I always avoid main beaches because that’s where most people go. Whether I’m in Australia or Europe, I will always seek out a beautiful, secluded and relatively peaceful alternative.  Why are so many people so set on a main crowded beaches and party beaches? What do they seek from it? To see and be seen? Status? Physical validation? Or is just laziness and lack of awareness of alternatives?

Crowded beaches and party beaches are a plague on islands like Mykonos and Ibiza. They have become the default European islands. On many levels this is great! That crowd is contained and localised. This means that islands like Ithica, Metalini, Capri, Sardinia, and Corsica won’t face the same vulgarization

I remember arriving in Mykonos in 2005 and feeling negatively overwhelmed by how busy it was. We decided to hit some of the beaches including Psarou, Paradise and Super Paradise. I couldn’t handle the crowds, the noise, the sun beds laid out like sardines in a can.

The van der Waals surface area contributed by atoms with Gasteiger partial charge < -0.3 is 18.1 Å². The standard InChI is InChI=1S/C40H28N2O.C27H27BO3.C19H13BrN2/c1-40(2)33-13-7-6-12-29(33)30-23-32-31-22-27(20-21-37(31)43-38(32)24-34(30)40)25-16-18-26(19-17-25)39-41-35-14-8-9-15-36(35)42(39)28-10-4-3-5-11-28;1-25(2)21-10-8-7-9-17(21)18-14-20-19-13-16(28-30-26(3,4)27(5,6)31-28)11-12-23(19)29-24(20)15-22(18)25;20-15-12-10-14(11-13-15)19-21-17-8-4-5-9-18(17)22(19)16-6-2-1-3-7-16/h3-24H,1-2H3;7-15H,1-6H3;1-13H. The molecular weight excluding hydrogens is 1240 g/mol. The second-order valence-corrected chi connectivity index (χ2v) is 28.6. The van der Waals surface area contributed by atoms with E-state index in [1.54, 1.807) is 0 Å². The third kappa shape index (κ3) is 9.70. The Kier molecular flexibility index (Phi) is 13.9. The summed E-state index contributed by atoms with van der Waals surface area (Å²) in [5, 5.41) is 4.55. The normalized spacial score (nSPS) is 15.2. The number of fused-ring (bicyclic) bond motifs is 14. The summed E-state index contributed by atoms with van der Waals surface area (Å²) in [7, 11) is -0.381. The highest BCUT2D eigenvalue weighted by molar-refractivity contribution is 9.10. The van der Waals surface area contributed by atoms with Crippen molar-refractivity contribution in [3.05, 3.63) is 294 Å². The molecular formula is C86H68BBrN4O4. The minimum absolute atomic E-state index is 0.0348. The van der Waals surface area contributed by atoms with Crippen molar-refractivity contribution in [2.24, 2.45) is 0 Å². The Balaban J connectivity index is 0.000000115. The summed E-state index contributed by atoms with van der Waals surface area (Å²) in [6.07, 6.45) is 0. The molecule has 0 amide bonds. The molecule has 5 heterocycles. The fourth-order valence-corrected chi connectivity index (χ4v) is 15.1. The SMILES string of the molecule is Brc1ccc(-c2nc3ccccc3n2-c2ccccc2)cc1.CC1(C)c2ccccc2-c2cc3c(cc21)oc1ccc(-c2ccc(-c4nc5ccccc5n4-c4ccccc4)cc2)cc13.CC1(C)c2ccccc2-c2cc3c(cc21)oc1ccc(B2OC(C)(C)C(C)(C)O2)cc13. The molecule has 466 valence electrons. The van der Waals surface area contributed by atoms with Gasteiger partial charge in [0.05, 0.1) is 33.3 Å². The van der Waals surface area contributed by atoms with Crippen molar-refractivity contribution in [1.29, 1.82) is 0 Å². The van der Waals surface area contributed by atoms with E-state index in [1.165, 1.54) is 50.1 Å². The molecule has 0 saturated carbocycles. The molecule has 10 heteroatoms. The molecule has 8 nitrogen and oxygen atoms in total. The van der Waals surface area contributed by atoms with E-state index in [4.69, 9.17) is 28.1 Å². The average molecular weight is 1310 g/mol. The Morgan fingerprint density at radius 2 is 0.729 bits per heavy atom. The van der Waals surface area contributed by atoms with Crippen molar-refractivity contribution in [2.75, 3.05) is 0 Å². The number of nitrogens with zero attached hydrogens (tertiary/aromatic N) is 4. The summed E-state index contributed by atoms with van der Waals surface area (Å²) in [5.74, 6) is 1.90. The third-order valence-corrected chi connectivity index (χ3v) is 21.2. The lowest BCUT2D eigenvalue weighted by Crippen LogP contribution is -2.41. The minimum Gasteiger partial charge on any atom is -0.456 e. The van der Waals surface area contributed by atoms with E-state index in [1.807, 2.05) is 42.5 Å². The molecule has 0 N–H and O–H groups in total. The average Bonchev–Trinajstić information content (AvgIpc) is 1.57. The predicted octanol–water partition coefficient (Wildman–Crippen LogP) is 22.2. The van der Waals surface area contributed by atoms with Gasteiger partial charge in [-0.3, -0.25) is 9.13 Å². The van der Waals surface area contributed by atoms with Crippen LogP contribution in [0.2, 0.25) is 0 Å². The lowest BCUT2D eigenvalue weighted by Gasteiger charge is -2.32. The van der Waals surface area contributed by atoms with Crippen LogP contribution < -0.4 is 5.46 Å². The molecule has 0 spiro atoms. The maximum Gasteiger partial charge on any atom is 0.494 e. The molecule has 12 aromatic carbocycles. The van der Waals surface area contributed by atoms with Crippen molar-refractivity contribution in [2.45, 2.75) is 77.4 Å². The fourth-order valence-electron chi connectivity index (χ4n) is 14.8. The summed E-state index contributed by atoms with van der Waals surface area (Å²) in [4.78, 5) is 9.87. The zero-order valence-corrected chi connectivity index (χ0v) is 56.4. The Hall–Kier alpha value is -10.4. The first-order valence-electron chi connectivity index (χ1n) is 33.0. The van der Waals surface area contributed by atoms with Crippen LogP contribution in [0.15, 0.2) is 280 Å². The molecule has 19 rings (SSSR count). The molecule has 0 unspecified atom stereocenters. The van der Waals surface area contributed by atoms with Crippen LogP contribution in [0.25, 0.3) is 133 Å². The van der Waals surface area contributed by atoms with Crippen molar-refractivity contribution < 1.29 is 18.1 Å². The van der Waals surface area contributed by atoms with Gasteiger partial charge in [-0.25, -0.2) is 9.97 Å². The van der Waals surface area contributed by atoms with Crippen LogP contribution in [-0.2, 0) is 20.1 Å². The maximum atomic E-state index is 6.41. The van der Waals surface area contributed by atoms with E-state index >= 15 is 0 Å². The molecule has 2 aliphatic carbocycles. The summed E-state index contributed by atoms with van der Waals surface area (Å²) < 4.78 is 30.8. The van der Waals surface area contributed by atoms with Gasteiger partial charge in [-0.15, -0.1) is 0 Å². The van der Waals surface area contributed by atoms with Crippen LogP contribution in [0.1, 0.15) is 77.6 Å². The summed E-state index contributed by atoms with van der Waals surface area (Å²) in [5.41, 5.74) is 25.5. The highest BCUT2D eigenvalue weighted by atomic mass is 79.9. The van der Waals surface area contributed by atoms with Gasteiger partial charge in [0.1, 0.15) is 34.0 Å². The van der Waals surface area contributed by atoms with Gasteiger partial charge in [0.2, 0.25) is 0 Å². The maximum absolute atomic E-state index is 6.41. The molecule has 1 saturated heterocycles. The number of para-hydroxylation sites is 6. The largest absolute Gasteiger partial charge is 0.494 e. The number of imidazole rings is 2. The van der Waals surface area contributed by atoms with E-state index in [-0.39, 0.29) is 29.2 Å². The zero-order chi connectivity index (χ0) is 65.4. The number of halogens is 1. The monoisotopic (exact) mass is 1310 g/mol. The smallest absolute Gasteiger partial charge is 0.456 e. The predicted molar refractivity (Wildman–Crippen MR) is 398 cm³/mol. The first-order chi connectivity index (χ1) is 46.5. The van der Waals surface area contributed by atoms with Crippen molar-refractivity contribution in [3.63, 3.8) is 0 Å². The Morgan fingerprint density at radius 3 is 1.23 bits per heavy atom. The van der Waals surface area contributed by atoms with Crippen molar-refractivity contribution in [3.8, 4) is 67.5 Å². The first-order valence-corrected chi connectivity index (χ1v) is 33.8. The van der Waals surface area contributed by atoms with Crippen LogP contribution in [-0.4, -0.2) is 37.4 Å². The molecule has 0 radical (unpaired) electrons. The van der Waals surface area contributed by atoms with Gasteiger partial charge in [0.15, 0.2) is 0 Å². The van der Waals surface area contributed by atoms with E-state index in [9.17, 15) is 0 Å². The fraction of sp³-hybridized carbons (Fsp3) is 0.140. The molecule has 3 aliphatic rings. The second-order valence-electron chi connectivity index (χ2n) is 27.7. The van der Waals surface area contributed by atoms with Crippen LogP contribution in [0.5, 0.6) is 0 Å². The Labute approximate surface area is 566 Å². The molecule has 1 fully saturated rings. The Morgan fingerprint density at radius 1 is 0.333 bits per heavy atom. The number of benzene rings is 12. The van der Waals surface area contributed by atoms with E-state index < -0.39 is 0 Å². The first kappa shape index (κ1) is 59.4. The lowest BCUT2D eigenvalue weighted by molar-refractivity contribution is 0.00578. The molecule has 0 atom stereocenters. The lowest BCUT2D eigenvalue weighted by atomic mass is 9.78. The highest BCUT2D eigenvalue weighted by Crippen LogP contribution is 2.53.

It was even worse when many of these beaches turned into “nightclubs”. The littering, the tacky music, the overcrowding and the posturing and posing gave me a high dosage of disdain for people that I was surrounded by. Honestly, I don’t need more reasons to dislike people as a collective. This is why I’ll never attend those horrid full moon parties in Thailand. I know exactly how it will make me feel.

I was so depressed and agitated that I went for a walk and met some local Mykonos Greeks who understood my pain. They referred me to a specific secluded beach. It is ABSOLUTE PARADISE! No busses go there. It’s a large enclave with stunning azure water. It has only one small beach restaurant. Only Greek locals and informed Europeans know about it. People are perfectly scattered along the beach.

The Mykonos beach will remain nameless but as you can see, my eyes were smiling. Please excuse the bandanna. It was bad fashion choice at the time.

mykonos